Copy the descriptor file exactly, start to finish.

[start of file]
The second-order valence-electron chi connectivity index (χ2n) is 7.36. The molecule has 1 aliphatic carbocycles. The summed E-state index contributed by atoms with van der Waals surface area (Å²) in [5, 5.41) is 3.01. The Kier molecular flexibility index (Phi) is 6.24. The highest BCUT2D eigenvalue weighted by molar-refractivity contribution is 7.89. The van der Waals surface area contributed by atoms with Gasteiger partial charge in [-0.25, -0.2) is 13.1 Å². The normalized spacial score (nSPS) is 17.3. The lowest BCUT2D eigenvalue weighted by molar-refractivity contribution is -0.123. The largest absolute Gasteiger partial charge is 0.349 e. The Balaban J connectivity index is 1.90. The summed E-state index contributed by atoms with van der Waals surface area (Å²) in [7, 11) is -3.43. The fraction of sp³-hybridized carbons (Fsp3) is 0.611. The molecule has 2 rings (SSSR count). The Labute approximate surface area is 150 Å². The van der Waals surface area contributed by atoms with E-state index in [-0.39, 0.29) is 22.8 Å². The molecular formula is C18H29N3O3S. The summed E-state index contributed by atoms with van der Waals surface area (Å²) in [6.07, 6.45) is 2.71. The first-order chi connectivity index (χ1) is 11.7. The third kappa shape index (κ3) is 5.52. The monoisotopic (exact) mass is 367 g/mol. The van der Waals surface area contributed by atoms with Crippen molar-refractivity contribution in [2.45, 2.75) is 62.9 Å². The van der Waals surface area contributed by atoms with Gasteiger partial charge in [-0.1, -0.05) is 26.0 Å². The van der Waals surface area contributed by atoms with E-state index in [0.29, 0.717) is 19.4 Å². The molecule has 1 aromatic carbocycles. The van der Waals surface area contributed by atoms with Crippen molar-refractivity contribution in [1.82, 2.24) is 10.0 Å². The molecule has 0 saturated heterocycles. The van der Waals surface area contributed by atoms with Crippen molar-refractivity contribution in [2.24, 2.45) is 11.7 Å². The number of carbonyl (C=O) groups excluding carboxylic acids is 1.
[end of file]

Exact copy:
The second-order valence-electron chi connectivity index (χ2n) is 7.36. The molecule has 1 aliphatic carbocycles. The summed E-state index contributed by atoms with van der Waals surface area (Å²) in [5, 5.41) is 3.01. The Kier molecular flexibility index (Phi) is 6.24. The highest BCUT2D eigenvalue weighted by molar-refractivity contribution is 7.89. The van der Waals surface area contributed by atoms with Gasteiger partial charge in [-0.25, -0.2) is 13.1 Å². The normalized spacial score (nSPS) is 17.3. The lowest BCUT2D eigenvalue weighted by molar-refractivity contribution is -0.123. The largest absolute Gasteiger partial charge is 0.349 e. The Balaban J connectivity index is 1.90. The summed E-state index contributed by atoms with van der Waals surface area (Å²) in [7, 11) is -3.43. The fraction of sp³-hybridized carbons (Fsp3) is 0.611. The molecule has 2 rings (SSSR count). The Labute approximate surface area is 150 Å². The van der Waals surface area contributed by atoms with E-state index in [-0.39, 0.29) is 22.8 Å². The molecular formula is C18H29N3O3S. The summed E-state index contributed by atoms with van der Waals surface area (Å²) in [6.07, 6.45) is 2.71. The first-order chi connectivity index (χ1) is 11.7. The third kappa shape index (κ3) is 5.52. The monoisotopic (exact) mass is 367 g/mol. The van der Waals surface area contributed by atoms with Crippen molar-refractivity contribution in [2.45, 2.75) is 62.9 Å². The van der Waals surface area contributed by atoms with Gasteiger partial charge in [-0.1, -0.05) is 26.0 Å². The van der Waals surface area contributed by atoms with E-state index in [0.29, 0.717) is 19.4 Å². The molecule has 1 aromatic carbocycles. The van der Waals surface area contributed by atoms with Crippen molar-refractivity contribution in [1.82, 2.24) is 10.0 Å². The molecule has 0 saturated heterocycles. The van der Waals surface area contributed by atoms with Crippen molar-refractivity contribution in [2.24, 2.45) is 11.7 Å². The number of carbonyl (C=O) groups excluding carboxylic acids is 1.